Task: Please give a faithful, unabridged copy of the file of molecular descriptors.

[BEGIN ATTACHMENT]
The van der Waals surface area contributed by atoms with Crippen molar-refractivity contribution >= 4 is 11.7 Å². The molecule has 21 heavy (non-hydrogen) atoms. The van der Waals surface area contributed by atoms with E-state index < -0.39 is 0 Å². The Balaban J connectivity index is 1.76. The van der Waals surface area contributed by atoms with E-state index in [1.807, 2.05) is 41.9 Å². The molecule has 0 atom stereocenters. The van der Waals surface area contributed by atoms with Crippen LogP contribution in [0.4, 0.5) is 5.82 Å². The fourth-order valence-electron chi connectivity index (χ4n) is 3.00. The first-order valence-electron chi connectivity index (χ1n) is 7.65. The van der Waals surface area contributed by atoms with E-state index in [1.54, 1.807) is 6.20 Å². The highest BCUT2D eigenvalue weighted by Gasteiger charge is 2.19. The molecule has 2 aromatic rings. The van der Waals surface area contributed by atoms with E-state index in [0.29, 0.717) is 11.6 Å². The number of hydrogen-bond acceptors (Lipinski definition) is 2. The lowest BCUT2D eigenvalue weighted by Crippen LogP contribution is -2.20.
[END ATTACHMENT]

The van der Waals surface area contributed by atoms with Crippen molar-refractivity contribution >= 4 is 11.7 Å². The molecule has 21 heavy (non-hydrogen) atoms. The van der Waals surface area contributed by atoms with E-state index < -0.39 is 0 Å². The Balaban J connectivity index is 1.76. The van der Waals surface area contributed by atoms with E-state index in [1.807, 2.05) is 41.9 Å². The molecule has 0 atom stereocenters. The van der Waals surface area contributed by atoms with Crippen LogP contribution in [0.4, 0.5) is 5.82 Å². The fourth-order valence-electron chi connectivity index (χ4n) is 3.00. The first-order valence-electron chi connectivity index (χ1n) is 7.65. The van der Waals surface area contributed by atoms with E-state index in [1.54, 1.807) is 6.20 Å². The highest BCUT2D eigenvalue weighted by Gasteiger charge is 2.19. The molecule has 2 aromatic rings. The van der Waals surface area contributed by atoms with E-state index in [0.29, 0.717) is 11.6 Å². The number of hydrogen-bond acceptors (Lipinski definition) is 2. The lowest BCUT2D eigenvalue weighted by Crippen LogP contribution is -2.20.